Dr David Mummery on why more GPs should consider diversifying their careers
In mid-June, the BMA held a ‘Sessional GP Week’. This was a week-long online campaign to highlight the value of sessional GPs and promote sessional general practice as a positive career choice.
Unfortunately, it seems that doing purely clinical work as a GP nowadays is a direct route to burnout: GPs need to pace themselves, and it seems that doing five or six clinical sessions a week must now be regarded as full-time. This is especially true when we consider the associated large amounts of time needed for administration, checking results, processing letters etc.
But doing other GP work such as teaching, research, LMC work, academic roles, ICB or national roles, GPSI roles and medical work with government agencies alongside the ‘normal’ day-to-day clinical work is hugely rewarding and compelling, and in many cases the different roles feed into and enhance each other. There are always opportunities for learning in our great profession.
There is a strong argument that, as portfolio working is becoming the ‘new normal’, it should be built into any new GP contract. Our hospital consultant colleagues, for instance, rarely work more than five or six clinical sessions a week, even when they are full-time – these are the professional activities (PAs) that form part of a hospital consultant’s job plan. Consultants also get supporting professional activities (SPAs), which are non-patient-facing sessions for CPD, research, teaching, management (and advice and guidance sessions!), which are also part of a consultant’s rota.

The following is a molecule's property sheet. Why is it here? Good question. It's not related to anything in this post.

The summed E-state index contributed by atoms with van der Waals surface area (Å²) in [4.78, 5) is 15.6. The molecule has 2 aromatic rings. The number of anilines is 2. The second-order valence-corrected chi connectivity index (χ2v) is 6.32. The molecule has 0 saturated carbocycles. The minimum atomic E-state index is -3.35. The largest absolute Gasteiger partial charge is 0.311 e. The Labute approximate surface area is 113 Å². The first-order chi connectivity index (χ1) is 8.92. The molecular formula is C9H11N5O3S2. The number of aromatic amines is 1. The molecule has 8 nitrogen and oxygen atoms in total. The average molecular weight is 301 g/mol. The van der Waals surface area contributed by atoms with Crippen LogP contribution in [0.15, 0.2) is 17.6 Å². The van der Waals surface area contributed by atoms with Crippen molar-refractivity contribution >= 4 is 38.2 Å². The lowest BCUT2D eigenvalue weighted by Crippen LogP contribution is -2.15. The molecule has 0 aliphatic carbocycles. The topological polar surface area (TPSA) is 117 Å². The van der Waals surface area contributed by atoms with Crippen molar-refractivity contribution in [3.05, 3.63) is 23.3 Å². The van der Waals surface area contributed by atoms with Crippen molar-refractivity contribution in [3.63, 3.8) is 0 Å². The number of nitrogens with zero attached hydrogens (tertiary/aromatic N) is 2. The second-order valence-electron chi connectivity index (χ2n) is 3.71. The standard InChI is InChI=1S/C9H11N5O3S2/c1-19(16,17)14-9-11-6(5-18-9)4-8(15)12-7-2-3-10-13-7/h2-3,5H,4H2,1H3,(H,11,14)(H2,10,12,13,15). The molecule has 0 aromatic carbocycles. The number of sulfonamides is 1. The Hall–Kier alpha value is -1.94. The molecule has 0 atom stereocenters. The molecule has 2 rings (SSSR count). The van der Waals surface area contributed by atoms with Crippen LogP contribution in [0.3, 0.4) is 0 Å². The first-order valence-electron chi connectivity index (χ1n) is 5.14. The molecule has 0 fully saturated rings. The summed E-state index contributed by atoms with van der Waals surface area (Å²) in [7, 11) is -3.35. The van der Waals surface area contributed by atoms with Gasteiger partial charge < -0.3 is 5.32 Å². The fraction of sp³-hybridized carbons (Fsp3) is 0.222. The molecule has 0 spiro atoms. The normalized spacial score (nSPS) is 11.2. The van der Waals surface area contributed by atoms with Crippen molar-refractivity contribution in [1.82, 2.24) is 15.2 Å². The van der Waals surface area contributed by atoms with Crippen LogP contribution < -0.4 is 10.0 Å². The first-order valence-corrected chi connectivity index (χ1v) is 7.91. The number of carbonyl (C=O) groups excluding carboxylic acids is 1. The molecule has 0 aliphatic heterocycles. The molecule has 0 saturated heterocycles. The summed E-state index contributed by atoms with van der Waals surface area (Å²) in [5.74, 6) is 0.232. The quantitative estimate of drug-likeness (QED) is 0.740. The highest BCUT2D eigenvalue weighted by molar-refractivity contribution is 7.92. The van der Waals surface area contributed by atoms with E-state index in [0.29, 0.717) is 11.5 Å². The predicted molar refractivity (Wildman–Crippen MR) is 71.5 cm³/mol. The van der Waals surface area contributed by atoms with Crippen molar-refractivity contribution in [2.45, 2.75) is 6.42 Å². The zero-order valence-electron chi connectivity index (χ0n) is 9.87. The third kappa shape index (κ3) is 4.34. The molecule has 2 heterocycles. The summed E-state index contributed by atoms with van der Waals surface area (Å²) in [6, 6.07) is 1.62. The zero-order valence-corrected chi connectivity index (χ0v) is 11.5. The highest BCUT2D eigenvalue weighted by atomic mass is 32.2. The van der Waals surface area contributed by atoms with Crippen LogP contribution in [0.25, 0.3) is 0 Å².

Is it time for a similar model in general practice? It would make sense, as this model seems to be the way that most GPs now want to structure their roles. The way we work is changing, and GPs are very aware of the huge current pressures and are trying to avoid burnout, which we all know can be devastating.
Maybe taking a leaf out of the sessional GP’s playbook and encouraging portfolio working for all – and embedding it in a contractual form – is the key for longevity in general practice. After all, it could help stop GPs from leaving the profession and encourage younger GPs to take on more substantive roles, as well as draw GPs in from the large locum pool. It could also encourage continuity of care for patients, which has been shown to have better outcomes for patients and improve job satisfaction for GPs.
I would encourage all GPs, including later career GPs, to look at the resources and information that forms the BMA Sessional GPs Week. In the latter part of our careers, many GPs want to cut down their core clinical work but also want to remain involved in general practice. By developing a portfolio career, this can be done successfully – and in many cases, it may prevent retirement age GPs from leaving completely.
None of us know what the future has in store for our profession over the next year or two, and there may be major changes if there is a change of Government. Even former health minister Lord Darzi – who is politically influential in the area of health policy – recently said in a Financial Times article that GP contractors need to be ‘brought into the fold’ to ‘finally complete the NHS’.
You may agree or disagree with this, but whatever happens, developing your own portfolio general practice career can only be a good thing.
Dr David Mummery is a GP in London